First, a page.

One useful other parameter for clues about if a vehicle is still in the advancing phase of its weekly/intermediate cycle is the indicator RSI 5. It should reverse quickly once reaching oversold if it is. RSI 5 can only be used when in the timing band for a DCL.
The timing band is the average time spectrum when a cycle low can be expected. This timing band is based on historical cycles statistics and are accurate in about 60-70% of all cycles lows. When the low does not come in the timing band the cycle is either stretched/extended or shortened.
LEFT AND RIGHT TRANSLATED CYCLES, PLUS FAILED CYCLE
A cycle on any time frame is defined by the time plus price action between two cycle lows. And somewhere in-between these two cycle lows there will be a cycle high. This cycle high can be either left translated or right translated. This means that the cycle high/peak can be either to the left or right of the middle of the cycle (it can also have no/a middle translation but that is unusual).
Right translated – Tops after the middle of the cycle as price goes more up than down, which also means price is in an uptrend with higher highs and higher lows. It occurs after the cycle on the larger time frame has had its low/bottom, e.g. the weekly cycle, then one can expect the daily cycle to be right translated since the trend from there is up.
Left translated – Tops before the middle of the cycle as price goes more down than up, which means price is in a downtrend with lower highs and lower lows. It mostly occurs after the cycle on the larger time frame has had its high/peak, e.g. the weekly cycle, then one can expect the daily cycle to be left translated since the trend from there is down.
If price goes below the previous cycle low for the same cycles time frame, e.g. if price for the daily cycle goes below the previous daily cycle low, then that cycle is called a failed cycle. This because it has failed to stay above the previous cycle low. This is important because it confirms that the higher time frame cycle is in decline, and also that it can have its cycle low at any time from that point. The cycle itself or cycles analysis has not failed in any way with this, it is just a term to keep track of when a cycle went below the previous confirmed cycle low.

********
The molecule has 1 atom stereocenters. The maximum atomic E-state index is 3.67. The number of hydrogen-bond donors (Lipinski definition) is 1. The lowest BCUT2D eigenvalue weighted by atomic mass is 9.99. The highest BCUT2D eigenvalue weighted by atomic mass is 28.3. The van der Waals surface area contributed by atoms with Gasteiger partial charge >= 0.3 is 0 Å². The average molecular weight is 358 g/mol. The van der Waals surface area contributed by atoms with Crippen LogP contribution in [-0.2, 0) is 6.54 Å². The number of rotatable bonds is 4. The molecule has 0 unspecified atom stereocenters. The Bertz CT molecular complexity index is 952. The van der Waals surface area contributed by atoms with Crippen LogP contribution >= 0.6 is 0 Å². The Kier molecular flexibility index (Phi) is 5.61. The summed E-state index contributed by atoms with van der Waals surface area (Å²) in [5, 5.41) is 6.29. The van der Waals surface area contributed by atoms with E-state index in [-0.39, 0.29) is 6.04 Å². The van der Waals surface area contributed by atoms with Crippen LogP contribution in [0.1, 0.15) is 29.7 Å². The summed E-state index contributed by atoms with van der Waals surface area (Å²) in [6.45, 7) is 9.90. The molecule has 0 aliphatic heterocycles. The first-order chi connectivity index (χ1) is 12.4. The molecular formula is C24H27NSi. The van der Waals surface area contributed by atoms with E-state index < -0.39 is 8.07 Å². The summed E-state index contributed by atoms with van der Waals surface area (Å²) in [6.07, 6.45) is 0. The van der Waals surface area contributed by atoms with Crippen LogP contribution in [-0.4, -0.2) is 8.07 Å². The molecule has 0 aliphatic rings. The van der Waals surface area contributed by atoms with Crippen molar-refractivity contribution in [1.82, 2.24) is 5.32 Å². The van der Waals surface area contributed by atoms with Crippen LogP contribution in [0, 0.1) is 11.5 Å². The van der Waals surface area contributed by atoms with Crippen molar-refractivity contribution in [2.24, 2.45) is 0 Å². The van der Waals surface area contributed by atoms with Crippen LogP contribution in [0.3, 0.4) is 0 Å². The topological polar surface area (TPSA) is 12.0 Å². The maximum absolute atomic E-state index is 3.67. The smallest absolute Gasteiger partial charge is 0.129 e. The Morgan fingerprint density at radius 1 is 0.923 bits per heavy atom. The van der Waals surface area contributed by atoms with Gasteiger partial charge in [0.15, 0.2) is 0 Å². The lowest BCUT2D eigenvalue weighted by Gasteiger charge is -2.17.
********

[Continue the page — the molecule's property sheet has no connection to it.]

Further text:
A left translating daily cycle almost always indicates that the larger intermediate/weekly cycle has topped.
PUTTING IT ALL TOGETHER
Will be text + charts. This section will be added.
Often one can have more than one possible cycle count scenario and often these are also contradictory between themselves. These situations are always resolved as the cycle develops but it is important to be aware of how clear the present cycle count is as it affects trading decisions. Cycle count can become blurry when price is in a longer trading range like for example a narrow triangle.
My main tools include cycles analysis, stage analysis, sentiment, fibonacci and classical technical analysis plus a few other tools, but this page is only about cycles analysis. And besides cycles analysis, I also use what is often called long cycles. These are the on average 54 year Kondratieff wave, the on average 18 year debt/real estate cycle and the on average 15 year broader commodities cycle. But these are not included here since they are so called long cycles, and not part of the field cycles analysis.